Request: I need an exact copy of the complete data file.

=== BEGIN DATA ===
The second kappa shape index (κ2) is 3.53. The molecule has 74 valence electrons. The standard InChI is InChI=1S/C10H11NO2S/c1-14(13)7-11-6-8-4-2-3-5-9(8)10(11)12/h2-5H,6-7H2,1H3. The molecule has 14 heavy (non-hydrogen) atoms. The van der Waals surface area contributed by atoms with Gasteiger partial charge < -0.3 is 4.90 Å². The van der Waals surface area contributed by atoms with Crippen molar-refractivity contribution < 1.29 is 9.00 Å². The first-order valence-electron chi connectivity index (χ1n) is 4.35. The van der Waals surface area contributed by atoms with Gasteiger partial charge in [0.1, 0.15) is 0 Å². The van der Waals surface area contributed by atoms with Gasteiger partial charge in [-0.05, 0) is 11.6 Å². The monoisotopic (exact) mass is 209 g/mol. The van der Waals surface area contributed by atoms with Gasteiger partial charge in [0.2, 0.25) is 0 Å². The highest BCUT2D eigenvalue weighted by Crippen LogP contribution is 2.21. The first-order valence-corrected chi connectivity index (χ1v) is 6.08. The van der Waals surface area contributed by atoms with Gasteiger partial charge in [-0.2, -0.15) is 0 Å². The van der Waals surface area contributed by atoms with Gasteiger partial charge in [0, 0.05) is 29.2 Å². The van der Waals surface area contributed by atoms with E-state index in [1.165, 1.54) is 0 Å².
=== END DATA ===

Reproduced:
The second kappa shape index (κ2) is 3.53. The molecule has 74 valence electrons. The standard InChI is InChI=1S/C10H11NO2S/c1-14(13)7-11-6-8-4-2-3-5-9(8)10(11)12/h2-5H,6-7H2,1H3. The molecule has 14 heavy (non-hydrogen) atoms. The van der Waals surface area contributed by atoms with Gasteiger partial charge < -0.3 is 4.90 Å². The van der Waals surface area contributed by atoms with Crippen molar-refractivity contribution < 1.29 is 9.00 Å². The first-order valence-electron chi connectivity index (χ1n) is 4.35. The van der Waals surface area contributed by atoms with Gasteiger partial charge in [0.1, 0.15) is 0 Å². The van der Waals surface area contributed by atoms with Gasteiger partial charge in [-0.05, 0) is 11.6 Å². The monoisotopic (exact) mass is 209 g/mol. The van der Waals surface area contributed by atoms with Gasteiger partial charge in [0.2, 0.25) is 0 Å². The highest BCUT2D eigenvalue weighted by Crippen LogP contribution is 2.21. The first-order valence-corrected chi connectivity index (χ1v) is 6.08. The van der Waals surface area contributed by atoms with Gasteiger partial charge in [-0.2, -0.15) is 0 Å². The van der Waals surface area contributed by atoms with Gasteiger partial charge in [0, 0.05) is 29.2 Å². The van der Waals surface area contributed by atoms with E-state index in [1.165, 1.54) is 0 Å².